St. George and the Dragon is a small oil painting on poplar by the Italian Renaissance artist Raphael in 1506. It is in the collections of the National Gallery of Art in Washington, D.C. Raphael had created another version earlier about the same theme of George fighting with the dragon, which is now in the Louvre in Paris.
This religious painting was commissioned by Raphael’s patron Guidobaldo da Montefeltro, the Duke of Urbino, who was award order by King Henry VII of England in 1504, to present gratitude to Henry. The saint in the painting wears a blue garter of the English Order of the Garter, which reflect the honor and award. George rides on a strong horse, wearing a elaborate armor. He is stabbing the spear into the throat of the dragon and saves the young girl.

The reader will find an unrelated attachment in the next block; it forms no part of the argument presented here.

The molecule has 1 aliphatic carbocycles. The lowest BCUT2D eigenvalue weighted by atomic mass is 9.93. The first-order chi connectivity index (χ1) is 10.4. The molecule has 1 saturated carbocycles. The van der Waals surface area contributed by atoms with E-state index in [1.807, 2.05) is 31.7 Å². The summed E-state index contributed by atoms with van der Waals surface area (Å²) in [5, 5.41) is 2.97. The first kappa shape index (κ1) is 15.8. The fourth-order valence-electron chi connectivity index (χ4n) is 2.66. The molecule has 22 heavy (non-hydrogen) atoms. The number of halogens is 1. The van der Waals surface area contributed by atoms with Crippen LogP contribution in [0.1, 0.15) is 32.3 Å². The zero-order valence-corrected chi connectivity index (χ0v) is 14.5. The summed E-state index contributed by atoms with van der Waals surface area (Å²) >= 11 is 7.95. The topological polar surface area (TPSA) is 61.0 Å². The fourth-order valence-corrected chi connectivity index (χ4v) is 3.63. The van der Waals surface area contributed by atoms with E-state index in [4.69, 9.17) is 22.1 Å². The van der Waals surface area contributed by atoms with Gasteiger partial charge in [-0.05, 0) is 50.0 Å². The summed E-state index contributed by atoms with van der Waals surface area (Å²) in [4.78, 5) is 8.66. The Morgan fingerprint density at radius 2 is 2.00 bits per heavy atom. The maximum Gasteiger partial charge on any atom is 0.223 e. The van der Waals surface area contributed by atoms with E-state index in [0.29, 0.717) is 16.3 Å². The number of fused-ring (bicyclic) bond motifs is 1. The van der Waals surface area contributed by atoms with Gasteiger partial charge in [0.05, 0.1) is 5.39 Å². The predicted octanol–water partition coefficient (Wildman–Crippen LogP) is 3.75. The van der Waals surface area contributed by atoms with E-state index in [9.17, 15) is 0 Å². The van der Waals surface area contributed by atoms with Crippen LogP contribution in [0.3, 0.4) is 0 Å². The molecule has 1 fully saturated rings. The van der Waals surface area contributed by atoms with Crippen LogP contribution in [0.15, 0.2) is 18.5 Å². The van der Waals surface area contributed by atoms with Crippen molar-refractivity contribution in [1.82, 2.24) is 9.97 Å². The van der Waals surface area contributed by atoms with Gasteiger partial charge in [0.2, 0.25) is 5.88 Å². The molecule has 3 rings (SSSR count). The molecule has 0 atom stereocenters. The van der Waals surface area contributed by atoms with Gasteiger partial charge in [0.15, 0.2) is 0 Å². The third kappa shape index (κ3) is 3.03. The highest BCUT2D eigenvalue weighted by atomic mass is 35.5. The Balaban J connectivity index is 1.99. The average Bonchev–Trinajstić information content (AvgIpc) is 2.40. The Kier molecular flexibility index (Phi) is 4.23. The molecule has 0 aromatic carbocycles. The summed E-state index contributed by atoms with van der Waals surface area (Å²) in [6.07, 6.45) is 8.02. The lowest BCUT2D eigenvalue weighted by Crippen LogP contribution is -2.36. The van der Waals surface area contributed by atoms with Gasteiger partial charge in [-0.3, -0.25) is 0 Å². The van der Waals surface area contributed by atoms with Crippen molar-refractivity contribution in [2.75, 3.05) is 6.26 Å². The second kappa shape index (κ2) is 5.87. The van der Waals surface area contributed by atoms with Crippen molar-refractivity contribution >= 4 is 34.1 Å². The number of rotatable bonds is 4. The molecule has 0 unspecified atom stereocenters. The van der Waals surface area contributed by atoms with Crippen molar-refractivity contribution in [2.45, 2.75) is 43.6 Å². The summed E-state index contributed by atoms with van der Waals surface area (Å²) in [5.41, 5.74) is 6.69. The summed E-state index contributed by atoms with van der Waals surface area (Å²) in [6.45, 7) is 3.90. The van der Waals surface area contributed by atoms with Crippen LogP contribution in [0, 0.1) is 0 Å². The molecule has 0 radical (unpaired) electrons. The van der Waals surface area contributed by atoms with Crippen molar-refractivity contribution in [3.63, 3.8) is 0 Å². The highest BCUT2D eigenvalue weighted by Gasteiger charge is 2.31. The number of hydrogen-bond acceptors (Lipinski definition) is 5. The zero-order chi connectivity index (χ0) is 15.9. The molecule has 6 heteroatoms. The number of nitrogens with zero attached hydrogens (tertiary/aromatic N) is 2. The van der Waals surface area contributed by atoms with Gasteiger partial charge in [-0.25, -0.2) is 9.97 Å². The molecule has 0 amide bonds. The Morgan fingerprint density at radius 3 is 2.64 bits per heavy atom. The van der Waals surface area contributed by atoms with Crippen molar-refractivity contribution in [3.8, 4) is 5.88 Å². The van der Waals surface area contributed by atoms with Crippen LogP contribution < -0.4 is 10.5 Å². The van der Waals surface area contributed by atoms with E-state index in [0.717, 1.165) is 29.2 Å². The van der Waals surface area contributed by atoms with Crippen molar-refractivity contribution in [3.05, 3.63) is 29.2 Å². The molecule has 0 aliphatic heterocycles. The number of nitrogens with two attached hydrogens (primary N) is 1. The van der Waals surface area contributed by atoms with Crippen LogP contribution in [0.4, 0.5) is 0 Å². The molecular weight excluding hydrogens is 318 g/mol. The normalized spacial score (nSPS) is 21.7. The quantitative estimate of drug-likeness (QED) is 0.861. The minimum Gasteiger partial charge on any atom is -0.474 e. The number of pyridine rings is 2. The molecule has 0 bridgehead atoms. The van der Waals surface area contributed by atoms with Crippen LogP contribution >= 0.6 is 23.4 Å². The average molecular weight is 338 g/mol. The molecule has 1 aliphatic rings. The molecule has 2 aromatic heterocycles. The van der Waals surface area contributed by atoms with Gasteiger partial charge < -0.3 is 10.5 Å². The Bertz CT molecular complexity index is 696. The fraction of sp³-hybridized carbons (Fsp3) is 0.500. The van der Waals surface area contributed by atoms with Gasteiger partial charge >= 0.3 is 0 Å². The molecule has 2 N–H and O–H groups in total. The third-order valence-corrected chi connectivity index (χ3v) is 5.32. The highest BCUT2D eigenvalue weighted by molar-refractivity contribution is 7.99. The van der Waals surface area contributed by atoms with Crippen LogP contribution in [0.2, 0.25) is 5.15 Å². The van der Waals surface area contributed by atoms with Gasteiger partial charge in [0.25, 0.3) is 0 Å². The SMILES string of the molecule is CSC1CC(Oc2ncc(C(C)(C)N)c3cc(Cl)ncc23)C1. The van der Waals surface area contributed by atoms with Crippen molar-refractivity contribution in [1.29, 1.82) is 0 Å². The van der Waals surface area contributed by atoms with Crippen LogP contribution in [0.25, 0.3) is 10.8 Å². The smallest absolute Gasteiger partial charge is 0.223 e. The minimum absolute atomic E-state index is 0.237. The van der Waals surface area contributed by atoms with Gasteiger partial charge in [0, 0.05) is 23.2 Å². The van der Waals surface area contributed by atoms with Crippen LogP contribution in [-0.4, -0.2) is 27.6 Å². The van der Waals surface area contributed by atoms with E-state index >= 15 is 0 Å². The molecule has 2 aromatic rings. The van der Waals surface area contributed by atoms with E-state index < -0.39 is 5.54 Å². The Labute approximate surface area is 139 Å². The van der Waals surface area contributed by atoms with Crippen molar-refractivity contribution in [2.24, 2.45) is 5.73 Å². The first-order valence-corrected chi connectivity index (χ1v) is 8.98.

The St. George and the Dragon is a well-known British legend, according to the Golden Legend, which happened in a place called Libya. St. George was a knight and when he travelled to Libya, he was told that everyone there was in great panic for the country was ravaged by a horrible poisonous dragon. The dragon demanded the sacrifice of a girl every day and all the young girls had been killed except the king’s daughter who was about to be killed unless a knight could kill the dragon. George fought with the beast fiercely and finally slain it with his sword. The blood of the dragon flowed onto the ground and formed a shape of cross, which influence the design of Britain’s nation flag. In 12 century, when the Crusades marched the place where George kill dragon, the British army made a complete victory. Therefore St. George is considered as the guardian of the Britain.